[Recently I was commissioned to write a paper as part of a submission to the FCC Network Neutrality hearings. But after writing the paper I started to realize it might have broader implication beyond network neutrality. In many ways it represents a synthesis of a number of seemingly unrelated topics that I have been working over the past decade from Green IT, user controlled networks to Citizen Science. As always comments, criticisms and suggestions most welcome –BSA]
A personal perspective on the evolving Internet and Research and Education Networks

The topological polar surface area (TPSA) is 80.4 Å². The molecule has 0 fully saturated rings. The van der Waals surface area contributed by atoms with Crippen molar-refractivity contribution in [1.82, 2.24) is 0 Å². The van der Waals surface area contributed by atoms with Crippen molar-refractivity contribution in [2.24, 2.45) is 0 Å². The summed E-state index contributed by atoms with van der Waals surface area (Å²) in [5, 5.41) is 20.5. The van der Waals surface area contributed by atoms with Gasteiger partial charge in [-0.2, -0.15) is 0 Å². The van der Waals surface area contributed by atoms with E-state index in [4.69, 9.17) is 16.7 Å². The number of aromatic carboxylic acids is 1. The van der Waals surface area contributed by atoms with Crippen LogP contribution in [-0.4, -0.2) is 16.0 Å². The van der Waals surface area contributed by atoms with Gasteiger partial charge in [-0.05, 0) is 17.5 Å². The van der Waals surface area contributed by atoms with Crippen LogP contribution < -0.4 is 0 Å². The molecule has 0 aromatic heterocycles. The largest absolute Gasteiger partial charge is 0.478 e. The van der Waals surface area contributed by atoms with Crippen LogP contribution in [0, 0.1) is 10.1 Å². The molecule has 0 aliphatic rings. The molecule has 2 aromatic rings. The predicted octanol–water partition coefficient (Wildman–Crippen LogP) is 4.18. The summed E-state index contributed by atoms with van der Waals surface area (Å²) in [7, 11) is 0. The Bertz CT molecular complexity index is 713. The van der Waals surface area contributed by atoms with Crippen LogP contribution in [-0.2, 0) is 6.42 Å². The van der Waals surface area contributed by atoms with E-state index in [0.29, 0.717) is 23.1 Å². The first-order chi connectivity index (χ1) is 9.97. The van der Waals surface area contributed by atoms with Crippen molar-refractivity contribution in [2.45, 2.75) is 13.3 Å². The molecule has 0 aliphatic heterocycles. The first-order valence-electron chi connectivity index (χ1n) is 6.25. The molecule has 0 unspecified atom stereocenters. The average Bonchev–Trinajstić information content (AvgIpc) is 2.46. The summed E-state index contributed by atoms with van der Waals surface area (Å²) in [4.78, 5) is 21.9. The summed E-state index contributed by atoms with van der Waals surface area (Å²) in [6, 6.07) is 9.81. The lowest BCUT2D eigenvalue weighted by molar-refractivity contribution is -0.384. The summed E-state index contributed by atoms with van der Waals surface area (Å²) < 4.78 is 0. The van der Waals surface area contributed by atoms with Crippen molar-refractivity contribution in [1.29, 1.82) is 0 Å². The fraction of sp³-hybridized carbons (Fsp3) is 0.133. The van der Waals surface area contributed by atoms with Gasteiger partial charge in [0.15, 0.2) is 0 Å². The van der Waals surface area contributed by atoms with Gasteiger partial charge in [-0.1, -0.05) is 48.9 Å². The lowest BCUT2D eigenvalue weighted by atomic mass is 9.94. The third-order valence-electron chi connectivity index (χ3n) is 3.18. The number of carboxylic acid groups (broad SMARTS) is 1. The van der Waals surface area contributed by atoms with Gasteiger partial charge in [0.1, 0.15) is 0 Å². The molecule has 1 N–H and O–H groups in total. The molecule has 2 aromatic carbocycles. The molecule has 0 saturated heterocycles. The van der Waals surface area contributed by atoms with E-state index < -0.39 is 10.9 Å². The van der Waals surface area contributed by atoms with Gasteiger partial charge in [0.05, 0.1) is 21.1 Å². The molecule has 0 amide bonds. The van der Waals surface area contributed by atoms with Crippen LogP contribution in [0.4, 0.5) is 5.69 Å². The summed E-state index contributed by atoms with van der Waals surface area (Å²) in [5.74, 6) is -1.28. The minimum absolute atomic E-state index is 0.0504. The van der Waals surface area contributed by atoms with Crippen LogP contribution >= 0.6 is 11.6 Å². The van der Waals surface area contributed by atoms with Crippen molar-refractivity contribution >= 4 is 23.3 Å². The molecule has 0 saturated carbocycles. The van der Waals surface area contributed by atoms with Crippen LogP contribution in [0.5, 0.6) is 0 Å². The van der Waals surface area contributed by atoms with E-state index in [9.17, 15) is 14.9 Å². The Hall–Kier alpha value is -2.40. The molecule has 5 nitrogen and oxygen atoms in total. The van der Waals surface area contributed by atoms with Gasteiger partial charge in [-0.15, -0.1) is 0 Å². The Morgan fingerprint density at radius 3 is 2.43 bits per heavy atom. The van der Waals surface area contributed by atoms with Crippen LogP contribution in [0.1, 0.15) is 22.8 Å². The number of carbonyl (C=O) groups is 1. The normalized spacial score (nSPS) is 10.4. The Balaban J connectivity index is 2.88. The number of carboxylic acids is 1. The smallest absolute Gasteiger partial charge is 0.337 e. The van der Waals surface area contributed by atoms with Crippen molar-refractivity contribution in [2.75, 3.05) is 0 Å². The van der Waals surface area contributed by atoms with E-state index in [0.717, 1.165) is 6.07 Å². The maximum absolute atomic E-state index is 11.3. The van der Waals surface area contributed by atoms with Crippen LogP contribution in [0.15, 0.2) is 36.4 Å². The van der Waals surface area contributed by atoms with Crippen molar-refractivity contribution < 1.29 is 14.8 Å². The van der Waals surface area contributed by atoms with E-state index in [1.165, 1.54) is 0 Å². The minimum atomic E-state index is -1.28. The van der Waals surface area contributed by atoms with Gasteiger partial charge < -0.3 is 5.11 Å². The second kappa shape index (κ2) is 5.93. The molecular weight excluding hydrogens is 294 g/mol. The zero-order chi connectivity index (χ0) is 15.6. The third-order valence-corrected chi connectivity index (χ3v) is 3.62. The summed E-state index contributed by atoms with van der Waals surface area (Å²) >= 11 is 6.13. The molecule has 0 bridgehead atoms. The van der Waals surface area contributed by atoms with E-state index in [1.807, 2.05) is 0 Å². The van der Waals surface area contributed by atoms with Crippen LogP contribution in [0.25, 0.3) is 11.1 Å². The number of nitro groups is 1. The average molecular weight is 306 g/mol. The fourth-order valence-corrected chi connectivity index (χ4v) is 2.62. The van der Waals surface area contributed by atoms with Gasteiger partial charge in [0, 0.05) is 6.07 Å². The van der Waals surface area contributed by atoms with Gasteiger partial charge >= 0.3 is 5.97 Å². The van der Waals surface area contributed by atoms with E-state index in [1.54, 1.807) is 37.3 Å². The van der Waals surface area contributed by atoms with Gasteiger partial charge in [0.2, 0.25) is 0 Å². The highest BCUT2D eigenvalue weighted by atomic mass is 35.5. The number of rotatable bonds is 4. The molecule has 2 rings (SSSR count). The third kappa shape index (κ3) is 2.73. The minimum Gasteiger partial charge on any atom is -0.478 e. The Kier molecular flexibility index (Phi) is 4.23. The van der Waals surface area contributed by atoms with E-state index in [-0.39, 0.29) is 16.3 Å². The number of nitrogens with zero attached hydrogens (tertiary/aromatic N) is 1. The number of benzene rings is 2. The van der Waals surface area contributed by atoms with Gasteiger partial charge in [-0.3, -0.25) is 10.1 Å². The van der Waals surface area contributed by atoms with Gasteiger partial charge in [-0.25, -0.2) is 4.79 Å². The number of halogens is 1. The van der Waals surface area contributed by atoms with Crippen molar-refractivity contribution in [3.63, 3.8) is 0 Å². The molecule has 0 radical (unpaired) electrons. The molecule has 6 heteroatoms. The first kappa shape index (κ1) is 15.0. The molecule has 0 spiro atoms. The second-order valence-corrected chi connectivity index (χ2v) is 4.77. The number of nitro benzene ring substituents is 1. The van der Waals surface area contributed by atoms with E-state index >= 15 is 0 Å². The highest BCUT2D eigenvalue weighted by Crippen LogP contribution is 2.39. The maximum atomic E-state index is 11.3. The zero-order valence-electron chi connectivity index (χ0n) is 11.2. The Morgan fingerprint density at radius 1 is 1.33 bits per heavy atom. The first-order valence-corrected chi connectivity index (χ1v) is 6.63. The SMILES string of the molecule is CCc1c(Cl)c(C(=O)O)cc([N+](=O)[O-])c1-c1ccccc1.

Over the past few years the Internet has evolved from an “end-to-end” telecommunications service to a distributed computing information and content infrastructure. In the academic community this evolving infrastructure is often referred to as cyber-infrastructure or eInfrastructure .This evolution in the Internet was predicted by Van Jacobson several years ago and now seems readily evident by recent studies such as the Arbor report indicating that the bulk of Internet traffic is carried over this type of infrastructure as opposed to a general purpose routed Internet/optical network. This evolving Internet is likely to have profound impacts on Internet architectures and business models in the both the academic and commercial worlds. Increasingly traffic will be “local” with connectivity to the nearest cloud, content distribution network and or social network gateway at a local Internet Exchange (IX) point. Network topology and architecture will increasingly be driven by the needs of the applications and content rather than as general purpose infrastructure connecting users and devices. As a consequence the need to deploy to IPv6 addressing or ID/loc split may be superseded by DNS-type such as laye r 7 XML routing. This new Internet will more easily allow the deployment of low carbon infrastructure and create new challenges and opportunities in terms of last mile ownership and network neutrality. Customer owned networks and tools like User Controlled LightPath (UCLP) and Reverse Passive Optical Networks (RPON) may become more relevant in order to allow users to connect directly to the distributed content and application infrastructure at a nearby IX. Research and Education (R&E) networks may play a critical leadership role in developing new Internet business strategies for zero carbon mobile Internet solutions interconnecting next generation multi-channel RF mobile devices to this infrastructure using “white space” and Wifi spectrum. Perhaps ultimately these developments will lay the foundation for a National Public Internet (NPI) where R&E networks deploy transit and/or internet exchanges in smaller communities and cities to support distribution of content and information from not for profit organizations to the general public.